This chapter focuses on the integration of three different pathways, bone morphogenetic protein (BMP), RTK, and Wnt, at the level of a single transcription factor, Smad1, in the control of the differentiation of the ectoderm into neural or epidermal fates. It also discusses other situations in which Smads are utilized as a platform for the integration of different signaling pathways. During embryonic development, there are multiple situations in which the fibroblast growth factors (FGF)/mitogen-activated protein kinase (MAPK) pathway cross-talks with BMP signals. The MAPK-dependent phosphorylations of Smad1 are required for the inhibitory effects of BMP/Smads on androgen receptor function, and the integration of MAPK signals on Smad1 has a critical role in the androgen regulation of prostate cancer progression. An analogous mechanism of signal integration has been found for the transcription factors Smad2 and Smad3, which transduce signals of transforming growth factor β (TGFβ). The TGFβ growth factor pathway is a very important tumor suppressor in mammals. In Xenopus, the TGFβ molecule activin induces the expression of mesodermal genes in ectodermal cells, but this ability is lost after a certain point of development. This loss of competence correlated with the inability of Smad2 to accumulate in the nucleus, and mutation of conserved MAPK phosphorylation sites (SP) at the linker region of Smad2 prolongs the competence of cells to respond to activin by inducing mesodermal genes. TGFβs are also potent inhibitors of cell proliferation, and have crucial roles in the control of tumorigenesis. Certain types of cancer are resistant to the growth-inhibitory effects of TGFβ. In transformed cell lines with activated oncogenic Ras/MAPK signals, Smad2/3 protein displays elevated phosphorylation at their MAPK sites, which inhibits TGFβ-induced nuclear accumulation.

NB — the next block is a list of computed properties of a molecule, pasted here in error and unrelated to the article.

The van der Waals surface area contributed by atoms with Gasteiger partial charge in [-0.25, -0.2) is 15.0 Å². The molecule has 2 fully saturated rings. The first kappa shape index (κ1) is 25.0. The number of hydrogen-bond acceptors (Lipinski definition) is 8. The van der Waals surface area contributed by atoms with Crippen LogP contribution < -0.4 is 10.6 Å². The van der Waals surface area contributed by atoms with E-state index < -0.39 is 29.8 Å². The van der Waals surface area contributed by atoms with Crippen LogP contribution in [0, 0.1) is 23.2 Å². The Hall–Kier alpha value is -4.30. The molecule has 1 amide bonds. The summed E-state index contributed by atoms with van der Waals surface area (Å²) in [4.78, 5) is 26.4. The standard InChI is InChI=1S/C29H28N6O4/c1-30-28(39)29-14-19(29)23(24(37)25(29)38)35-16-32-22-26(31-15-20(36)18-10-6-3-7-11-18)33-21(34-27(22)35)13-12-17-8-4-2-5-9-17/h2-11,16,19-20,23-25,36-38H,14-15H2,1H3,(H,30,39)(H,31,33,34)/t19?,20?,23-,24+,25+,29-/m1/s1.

|Original language||English (US)|
|Title of host publication||Handbook of Cell Signaling, Second Edition|
|Number of pages||6|
|State||Published - Jan 1 2009|
ASJC Scopus subject areas
- Biochemistry, Genetics and Molecular Biology(all)